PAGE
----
Page 17 text:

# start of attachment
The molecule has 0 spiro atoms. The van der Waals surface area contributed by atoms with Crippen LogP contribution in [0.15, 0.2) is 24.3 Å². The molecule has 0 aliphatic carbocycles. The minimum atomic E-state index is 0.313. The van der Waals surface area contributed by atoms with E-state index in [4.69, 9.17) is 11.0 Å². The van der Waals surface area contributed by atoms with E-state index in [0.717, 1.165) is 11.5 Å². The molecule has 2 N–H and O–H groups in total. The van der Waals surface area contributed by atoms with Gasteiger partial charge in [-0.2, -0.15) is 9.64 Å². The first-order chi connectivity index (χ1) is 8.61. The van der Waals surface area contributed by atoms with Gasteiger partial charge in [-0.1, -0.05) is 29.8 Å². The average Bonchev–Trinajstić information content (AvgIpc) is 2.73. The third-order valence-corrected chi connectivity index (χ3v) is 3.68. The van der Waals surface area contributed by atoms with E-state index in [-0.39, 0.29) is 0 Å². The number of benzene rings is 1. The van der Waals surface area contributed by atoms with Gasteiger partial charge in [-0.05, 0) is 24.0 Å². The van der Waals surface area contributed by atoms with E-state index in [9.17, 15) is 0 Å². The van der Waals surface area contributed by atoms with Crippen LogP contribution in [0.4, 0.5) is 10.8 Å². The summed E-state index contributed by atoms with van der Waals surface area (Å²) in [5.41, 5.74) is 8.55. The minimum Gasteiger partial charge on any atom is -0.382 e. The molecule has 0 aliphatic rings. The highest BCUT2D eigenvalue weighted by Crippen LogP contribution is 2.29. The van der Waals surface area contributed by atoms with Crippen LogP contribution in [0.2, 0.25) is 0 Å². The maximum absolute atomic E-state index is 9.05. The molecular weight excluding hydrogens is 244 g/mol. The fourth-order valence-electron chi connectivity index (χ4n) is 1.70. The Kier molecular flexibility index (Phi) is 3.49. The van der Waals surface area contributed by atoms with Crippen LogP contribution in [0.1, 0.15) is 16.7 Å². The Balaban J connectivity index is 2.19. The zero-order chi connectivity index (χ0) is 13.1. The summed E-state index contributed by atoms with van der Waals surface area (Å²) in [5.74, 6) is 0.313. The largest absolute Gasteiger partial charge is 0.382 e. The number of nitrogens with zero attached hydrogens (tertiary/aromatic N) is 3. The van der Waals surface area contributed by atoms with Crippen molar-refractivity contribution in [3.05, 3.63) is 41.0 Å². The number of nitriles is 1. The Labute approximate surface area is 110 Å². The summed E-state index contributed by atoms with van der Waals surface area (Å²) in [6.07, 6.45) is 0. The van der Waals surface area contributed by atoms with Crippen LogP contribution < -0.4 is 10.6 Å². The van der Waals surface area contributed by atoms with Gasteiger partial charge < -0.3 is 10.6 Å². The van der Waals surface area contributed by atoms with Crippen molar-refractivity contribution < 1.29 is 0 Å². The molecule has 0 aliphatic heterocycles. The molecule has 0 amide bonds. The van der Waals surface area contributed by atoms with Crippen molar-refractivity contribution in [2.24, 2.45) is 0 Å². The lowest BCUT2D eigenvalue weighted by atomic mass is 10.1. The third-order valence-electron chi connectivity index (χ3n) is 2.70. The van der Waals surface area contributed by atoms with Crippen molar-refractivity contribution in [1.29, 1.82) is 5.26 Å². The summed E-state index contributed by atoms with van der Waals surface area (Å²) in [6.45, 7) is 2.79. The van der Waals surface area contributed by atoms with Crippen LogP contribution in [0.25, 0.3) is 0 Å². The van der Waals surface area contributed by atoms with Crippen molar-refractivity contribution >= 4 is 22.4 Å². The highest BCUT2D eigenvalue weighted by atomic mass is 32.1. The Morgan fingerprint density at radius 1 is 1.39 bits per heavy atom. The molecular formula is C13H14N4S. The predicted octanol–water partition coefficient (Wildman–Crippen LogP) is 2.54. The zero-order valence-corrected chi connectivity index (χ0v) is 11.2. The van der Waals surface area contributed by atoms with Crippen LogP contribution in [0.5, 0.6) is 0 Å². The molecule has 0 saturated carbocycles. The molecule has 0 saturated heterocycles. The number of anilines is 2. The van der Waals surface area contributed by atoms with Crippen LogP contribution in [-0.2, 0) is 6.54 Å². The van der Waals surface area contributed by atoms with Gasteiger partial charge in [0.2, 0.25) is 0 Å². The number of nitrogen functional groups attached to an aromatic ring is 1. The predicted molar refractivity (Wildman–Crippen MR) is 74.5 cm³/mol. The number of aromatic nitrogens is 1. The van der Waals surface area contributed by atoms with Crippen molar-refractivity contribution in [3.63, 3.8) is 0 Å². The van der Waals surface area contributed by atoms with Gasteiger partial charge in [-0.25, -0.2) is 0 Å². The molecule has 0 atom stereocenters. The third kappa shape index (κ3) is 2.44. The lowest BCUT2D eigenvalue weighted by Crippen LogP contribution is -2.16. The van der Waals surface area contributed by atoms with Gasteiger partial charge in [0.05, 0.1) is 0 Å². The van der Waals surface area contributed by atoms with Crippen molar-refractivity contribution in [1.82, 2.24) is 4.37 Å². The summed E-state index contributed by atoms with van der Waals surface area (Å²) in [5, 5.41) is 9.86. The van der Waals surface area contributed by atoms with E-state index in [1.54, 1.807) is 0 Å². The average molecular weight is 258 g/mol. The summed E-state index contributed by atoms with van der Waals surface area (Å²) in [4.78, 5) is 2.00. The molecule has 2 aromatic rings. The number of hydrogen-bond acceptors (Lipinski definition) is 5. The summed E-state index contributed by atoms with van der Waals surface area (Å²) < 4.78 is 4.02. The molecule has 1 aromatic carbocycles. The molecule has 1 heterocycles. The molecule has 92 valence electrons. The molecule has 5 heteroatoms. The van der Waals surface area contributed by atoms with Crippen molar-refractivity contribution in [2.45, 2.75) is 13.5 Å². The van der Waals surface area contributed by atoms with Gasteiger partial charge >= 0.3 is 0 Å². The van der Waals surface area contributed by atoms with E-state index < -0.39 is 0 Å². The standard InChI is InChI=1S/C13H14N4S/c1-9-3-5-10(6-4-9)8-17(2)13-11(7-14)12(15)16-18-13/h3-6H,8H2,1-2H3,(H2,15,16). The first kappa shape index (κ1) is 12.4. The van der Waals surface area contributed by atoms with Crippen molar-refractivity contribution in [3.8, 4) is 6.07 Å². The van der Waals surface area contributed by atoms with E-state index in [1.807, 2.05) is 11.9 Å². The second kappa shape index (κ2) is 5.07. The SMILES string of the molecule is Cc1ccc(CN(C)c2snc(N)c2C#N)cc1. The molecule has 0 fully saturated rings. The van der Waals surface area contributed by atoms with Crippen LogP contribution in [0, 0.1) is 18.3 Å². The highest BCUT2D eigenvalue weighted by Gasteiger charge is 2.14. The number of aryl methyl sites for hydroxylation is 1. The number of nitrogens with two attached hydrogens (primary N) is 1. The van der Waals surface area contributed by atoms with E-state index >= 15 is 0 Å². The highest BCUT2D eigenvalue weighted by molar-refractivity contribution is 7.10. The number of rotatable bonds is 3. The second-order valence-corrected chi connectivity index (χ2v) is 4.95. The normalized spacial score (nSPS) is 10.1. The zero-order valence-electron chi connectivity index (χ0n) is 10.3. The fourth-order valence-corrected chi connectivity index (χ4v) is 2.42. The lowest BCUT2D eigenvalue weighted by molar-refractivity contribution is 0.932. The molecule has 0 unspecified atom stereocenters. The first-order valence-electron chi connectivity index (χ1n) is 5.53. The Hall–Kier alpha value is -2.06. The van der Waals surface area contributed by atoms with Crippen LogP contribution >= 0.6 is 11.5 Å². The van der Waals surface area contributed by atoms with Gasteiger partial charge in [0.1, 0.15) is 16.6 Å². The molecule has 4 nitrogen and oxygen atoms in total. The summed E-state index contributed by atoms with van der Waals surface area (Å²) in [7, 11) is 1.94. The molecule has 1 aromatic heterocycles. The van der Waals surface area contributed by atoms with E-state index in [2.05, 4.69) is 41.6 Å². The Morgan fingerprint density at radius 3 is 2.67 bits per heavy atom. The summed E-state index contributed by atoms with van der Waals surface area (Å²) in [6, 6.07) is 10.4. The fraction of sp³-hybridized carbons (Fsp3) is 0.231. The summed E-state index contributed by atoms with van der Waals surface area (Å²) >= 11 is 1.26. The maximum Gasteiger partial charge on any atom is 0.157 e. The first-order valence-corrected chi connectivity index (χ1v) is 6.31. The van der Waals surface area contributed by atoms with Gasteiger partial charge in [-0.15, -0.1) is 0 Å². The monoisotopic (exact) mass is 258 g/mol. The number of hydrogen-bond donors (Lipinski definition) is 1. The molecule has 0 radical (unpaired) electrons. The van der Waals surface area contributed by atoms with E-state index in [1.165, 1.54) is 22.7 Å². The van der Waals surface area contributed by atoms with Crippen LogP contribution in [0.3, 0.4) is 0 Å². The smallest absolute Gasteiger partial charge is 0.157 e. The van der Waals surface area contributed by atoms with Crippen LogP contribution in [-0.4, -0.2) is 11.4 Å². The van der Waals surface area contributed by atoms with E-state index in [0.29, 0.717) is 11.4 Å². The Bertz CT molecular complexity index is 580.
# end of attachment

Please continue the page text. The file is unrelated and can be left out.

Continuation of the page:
Class Prophecy As the mist clears, the sound of harps is heard. Clouds are floating languidly by and a large stern-faced man in long white robe opens the gate as a young man rushes up to it. "Hi, St. Peter, glad to make your acquaintance. Sorry Ican't stay long, gotta get the old hot-rod grinding its gears pretty soon for the take -off. "Young man," snaps St. Peter, "l strongly suggest that you park that contaminated contraption and adjust yourself to what is fondly referred to as the Wild Blue Yonder. Miss Shields, please bring out the records on Roger's life." "Excuse me for a minute, Pete old boy, I think l'll take a strol1." "I wouldn't do that if Iwere you, boy. lt's a long drop--a mighty long drop. Now let's see what the "Good Book" has to say about little "Baby Face Leighton." Hm, it says here that you tortured the professors at U.N. H. for four unmerciful years while you studied to become a mech- anicalengineer. You unselfishly dedicated your life to protect man from such evils as gambling, murder, and Chevrolets. Stop blowing cigar smoke in my face and wait your turn in the next room." St. Peter's eyes fell upon the next customer. "Welcome, welcome, young lady, I sincerely hope you have a pleasant stay." "Hel-lo," Ann replies in a warm, vibrant voice. "Miss Leonard, I see by my record book that you are guilty of disrupting many chemistry classes while in high-school. And can you explain why, Miss Leonard, you deliberately threw your roommate at U. N. H. into the swimming pool when you knew that it had been frozen over for ice skating?" "No sir, I haven't an answer right now, but if you will give me a few minutes, l'll think of a good one." "Don't worry, you'l1 have plenty of time. Now follow those other people to the next c1oud." "Gladly." "No, don't bother, I'l1 answer the gate, Miss Shields. A warm welcome from one's host makes one's stay just that much more pleasant." "Suh, Iwas just passin' by and thought ah'd drop in for a minute." "Wall, bless ma soul, isn't yo'all named Lewis Dow?," "Thas right, and ah'm a real good singer too. Ah'd be glad to sing something fo' you now. Any special song yo'd like to request?" "No, thank you, I've already served my time. Now, I find you guilty of unofficial dribbling while playing on the Alton basketball team. And what prompted you to open the porthole in that submarine when you were stationed in the Pacific?" "Ah, think l'll continue my walk now, suh, if you don't mind." "Just follow the girl who was ahead of you, if you please." "We1l, well, look whom we have here. What brings you here, Nancy?" "A high basketball pass, m'boy. Now, how much red tape do Ihave to go through beforel can establish myself in my new surroundings?" "Just answer my questions please,Miss Nickerson. Why did you defend Slippery Sam and get him his freedom when you knew he was guilty of embezzlement?" "I-le very generously gave me a nice fat slice of the cabbage." "Hm, l'll see to it that you have a nice,warm suite for the winter. Please excuse me while I answer the gate." "My word, this chap sounds impatient." "I-lello, the name's Kent to you. Attended U. N. H. and then became a dentist. Fillings, 55.005 extractions fnovocain not includedj, 37.00. "Mister Locke, ifImay,would you please explain the mysterious deaths of five ofyour clients who died in the chair?" "Well, it's like this--my hand slipped when Iwas drilling and l somehow caught the drill in their throats. Heh, heh, heh! " "Ah, yes, well float away for just a minute, will you?" "My,this is a busy morning,I'll never finish placing all these nice people. Answer the gate, will you Miss Shields?" "My word, it's Helen. Oh, but this is a fetching case. The "Good Book" says that before you married Gooky Glenwall,Miss LaCroix, you ran a fur salon in cahoots with Miss Shields, who has long since become one of our big,happy family. Now, my question,Miss LaCroix: Why did you sell dyed rats for genuine mink? By the way, how much did you two make on the deal? Enough to buy good furs in a nice legal salon, hm'm? Dismissed." "Ah, here comes a pair of knotty looking lads." "By golly, it's St. Peter. I'm Robert." "I'm Joe." 15 .Xxx